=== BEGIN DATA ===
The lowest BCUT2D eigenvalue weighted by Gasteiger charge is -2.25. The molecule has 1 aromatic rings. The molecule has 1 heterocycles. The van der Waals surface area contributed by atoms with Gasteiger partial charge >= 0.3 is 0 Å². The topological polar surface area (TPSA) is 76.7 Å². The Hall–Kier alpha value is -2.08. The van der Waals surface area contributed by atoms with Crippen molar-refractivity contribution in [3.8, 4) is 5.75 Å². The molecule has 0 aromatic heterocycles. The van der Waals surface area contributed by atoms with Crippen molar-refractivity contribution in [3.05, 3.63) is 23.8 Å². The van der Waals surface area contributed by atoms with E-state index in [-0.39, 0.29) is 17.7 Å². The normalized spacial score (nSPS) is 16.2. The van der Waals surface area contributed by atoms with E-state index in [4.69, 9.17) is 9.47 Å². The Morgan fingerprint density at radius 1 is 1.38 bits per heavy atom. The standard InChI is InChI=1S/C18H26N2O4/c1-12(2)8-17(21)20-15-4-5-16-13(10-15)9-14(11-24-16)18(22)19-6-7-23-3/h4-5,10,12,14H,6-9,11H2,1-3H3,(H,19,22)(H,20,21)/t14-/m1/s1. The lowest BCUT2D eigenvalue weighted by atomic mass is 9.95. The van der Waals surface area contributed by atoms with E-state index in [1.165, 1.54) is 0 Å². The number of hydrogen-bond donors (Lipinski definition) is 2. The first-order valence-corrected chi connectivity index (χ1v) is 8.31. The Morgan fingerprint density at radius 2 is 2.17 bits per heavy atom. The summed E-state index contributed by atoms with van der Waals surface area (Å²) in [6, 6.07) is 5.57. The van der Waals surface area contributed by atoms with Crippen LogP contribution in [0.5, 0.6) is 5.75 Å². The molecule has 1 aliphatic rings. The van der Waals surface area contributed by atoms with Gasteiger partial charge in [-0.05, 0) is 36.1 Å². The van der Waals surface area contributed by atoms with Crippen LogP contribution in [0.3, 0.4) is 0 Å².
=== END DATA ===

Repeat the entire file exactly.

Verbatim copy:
The lowest BCUT2D eigenvalue weighted by Gasteiger charge is -2.25. The molecule has 1 aromatic rings. The molecule has 1 heterocycles. The van der Waals surface area contributed by atoms with Gasteiger partial charge >= 0.3 is 0 Å². The topological polar surface area (TPSA) is 76.7 Å². The Hall–Kier alpha value is -2.08. The van der Waals surface area contributed by atoms with Crippen molar-refractivity contribution in [3.8, 4) is 5.75 Å². The molecule has 0 aromatic heterocycles. The van der Waals surface area contributed by atoms with Crippen molar-refractivity contribution in [3.05, 3.63) is 23.8 Å². The van der Waals surface area contributed by atoms with E-state index in [-0.39, 0.29) is 17.7 Å². The normalized spacial score (nSPS) is 16.2. The van der Waals surface area contributed by atoms with E-state index in [4.69, 9.17) is 9.47 Å². The Morgan fingerprint density at radius 1 is 1.38 bits per heavy atom. The standard InChI is InChI=1S/C18H26N2O4/c1-12(2)8-17(21)20-15-4-5-16-13(10-15)9-14(11-24-16)18(22)19-6-7-23-3/h4-5,10,12,14H,6-9,11H2,1-3H3,(H,19,22)(H,20,21)/t14-/m1/s1. The lowest BCUT2D eigenvalue weighted by atomic mass is 9.95. The van der Waals surface area contributed by atoms with E-state index in [1.165, 1.54) is 0 Å². The number of hydrogen-bond donors (Lipinski definition) is 2. The first-order valence-corrected chi connectivity index (χ1v) is 8.31. The Morgan fingerprint density at radius 2 is 2.17 bits per heavy atom. The summed E-state index contributed by atoms with van der Waals surface area (Å²) in [6, 6.07) is 5.57. The van der Waals surface area contributed by atoms with Crippen LogP contribution in [0.5, 0.6) is 5.75 Å². The molecule has 1 aliphatic rings. The van der Waals surface area contributed by atoms with Gasteiger partial charge in [-0.05, 0) is 36.1 Å². The van der Waals surface area contributed by atoms with Crippen LogP contribution in [0.3, 0.4) is 0 Å².